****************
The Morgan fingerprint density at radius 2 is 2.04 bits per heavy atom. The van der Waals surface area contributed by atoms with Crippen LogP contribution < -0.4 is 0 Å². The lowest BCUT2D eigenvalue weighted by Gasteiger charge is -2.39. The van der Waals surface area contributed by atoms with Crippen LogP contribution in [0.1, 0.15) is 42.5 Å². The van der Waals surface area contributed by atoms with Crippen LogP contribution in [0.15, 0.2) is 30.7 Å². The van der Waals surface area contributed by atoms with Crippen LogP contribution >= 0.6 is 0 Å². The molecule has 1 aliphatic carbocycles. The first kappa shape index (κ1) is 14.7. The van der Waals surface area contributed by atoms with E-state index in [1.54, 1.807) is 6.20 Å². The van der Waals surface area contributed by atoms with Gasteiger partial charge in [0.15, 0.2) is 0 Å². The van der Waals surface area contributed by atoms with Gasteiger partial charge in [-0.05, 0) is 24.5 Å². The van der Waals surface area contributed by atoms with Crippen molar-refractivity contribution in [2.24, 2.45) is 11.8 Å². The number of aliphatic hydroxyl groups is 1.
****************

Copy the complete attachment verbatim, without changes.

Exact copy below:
The Morgan fingerprint density at radius 2 is 2.04 bits per heavy atom. The van der Waals surface area contributed by atoms with Crippen LogP contribution < -0.4 is 0 Å². The lowest BCUT2D eigenvalue weighted by Gasteiger charge is -2.39. The van der Waals surface area contributed by atoms with Crippen LogP contribution in [0.1, 0.15) is 42.5 Å². The van der Waals surface area contributed by atoms with Crippen LogP contribution in [0.15, 0.2) is 30.7 Å². The van der Waals surface area contributed by atoms with Crippen LogP contribution >= 0.6 is 0 Å². The molecule has 1 aliphatic carbocycles. The first kappa shape index (κ1) is 14.7. The van der Waals surface area contributed by atoms with E-state index in [1.54, 1.807) is 6.20 Å². The van der Waals surface area contributed by atoms with Gasteiger partial charge in [0.15, 0.2) is 0 Å². The van der Waals surface area contributed by atoms with Gasteiger partial charge in [-0.05, 0) is 24.5 Å². The van der Waals surface area contributed by atoms with Crippen molar-refractivity contribution in [2.24, 2.45) is 11.8 Å². The number of aliphatic hydroxyl groups is 1.